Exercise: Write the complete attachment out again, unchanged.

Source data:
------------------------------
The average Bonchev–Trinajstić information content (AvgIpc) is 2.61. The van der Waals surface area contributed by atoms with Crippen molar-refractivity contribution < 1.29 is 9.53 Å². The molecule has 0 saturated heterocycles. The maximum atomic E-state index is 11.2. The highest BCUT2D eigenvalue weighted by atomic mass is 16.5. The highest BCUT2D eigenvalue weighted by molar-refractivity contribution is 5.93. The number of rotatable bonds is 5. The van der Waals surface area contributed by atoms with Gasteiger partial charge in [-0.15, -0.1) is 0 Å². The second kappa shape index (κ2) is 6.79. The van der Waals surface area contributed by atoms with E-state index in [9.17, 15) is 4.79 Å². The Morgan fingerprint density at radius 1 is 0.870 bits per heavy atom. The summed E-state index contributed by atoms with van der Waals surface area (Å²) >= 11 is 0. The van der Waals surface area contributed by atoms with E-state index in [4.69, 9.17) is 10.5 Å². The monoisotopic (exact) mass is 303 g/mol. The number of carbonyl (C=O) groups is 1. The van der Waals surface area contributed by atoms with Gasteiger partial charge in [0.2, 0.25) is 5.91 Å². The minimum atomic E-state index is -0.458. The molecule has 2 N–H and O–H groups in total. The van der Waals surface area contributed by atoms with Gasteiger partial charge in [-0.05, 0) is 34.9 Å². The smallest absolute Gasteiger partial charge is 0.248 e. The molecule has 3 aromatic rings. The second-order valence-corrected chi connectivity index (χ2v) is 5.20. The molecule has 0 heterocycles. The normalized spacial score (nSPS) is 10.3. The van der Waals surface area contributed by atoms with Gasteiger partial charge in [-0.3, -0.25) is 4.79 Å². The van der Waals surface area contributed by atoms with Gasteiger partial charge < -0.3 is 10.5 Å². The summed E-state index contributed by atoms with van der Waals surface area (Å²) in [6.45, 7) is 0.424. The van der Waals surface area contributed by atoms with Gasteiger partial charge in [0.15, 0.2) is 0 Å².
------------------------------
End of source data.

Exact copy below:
The average Bonchev–Trinajstić information content (AvgIpc) is 2.61. The van der Waals surface area contributed by atoms with Crippen molar-refractivity contribution < 1.29 is 9.53 Å². The molecule has 0 saturated heterocycles. The maximum atomic E-state index is 11.2. The highest BCUT2D eigenvalue weighted by atomic mass is 16.5. The highest BCUT2D eigenvalue weighted by molar-refractivity contribution is 5.93. The number of rotatable bonds is 5. The van der Waals surface area contributed by atoms with Gasteiger partial charge in [-0.15, -0.1) is 0 Å². The second kappa shape index (κ2) is 6.79. The van der Waals surface area contributed by atoms with E-state index in [9.17, 15) is 4.79 Å². The Morgan fingerprint density at radius 1 is 0.870 bits per heavy atom. The summed E-state index contributed by atoms with van der Waals surface area (Å²) >= 11 is 0. The van der Waals surface area contributed by atoms with E-state index in [4.69, 9.17) is 10.5 Å². The monoisotopic (exact) mass is 303 g/mol. The number of carbonyl (C=O) groups is 1. The van der Waals surface area contributed by atoms with Gasteiger partial charge in [0.2, 0.25) is 5.91 Å². The minimum atomic E-state index is -0.458. The molecule has 2 N–H and O–H groups in total. The van der Waals surface area contributed by atoms with Gasteiger partial charge in [-0.05, 0) is 34.9 Å². The smallest absolute Gasteiger partial charge is 0.248 e. The molecule has 3 aromatic rings. The second-order valence-corrected chi connectivity index (χ2v) is 5.20. The molecule has 0 heterocycles. The normalized spacial score (nSPS) is 10.3. The van der Waals surface area contributed by atoms with Gasteiger partial charge in [-0.3, -0.25) is 4.79 Å². The van der Waals surface area contributed by atoms with Gasteiger partial charge < -0.3 is 10.5 Å². The summed E-state index contributed by atoms with van der Waals surface area (Å²) in [6.45, 7) is 0.424. The van der Waals surface area contributed by atoms with Gasteiger partial charge in [0.15, 0.2) is 0 Å².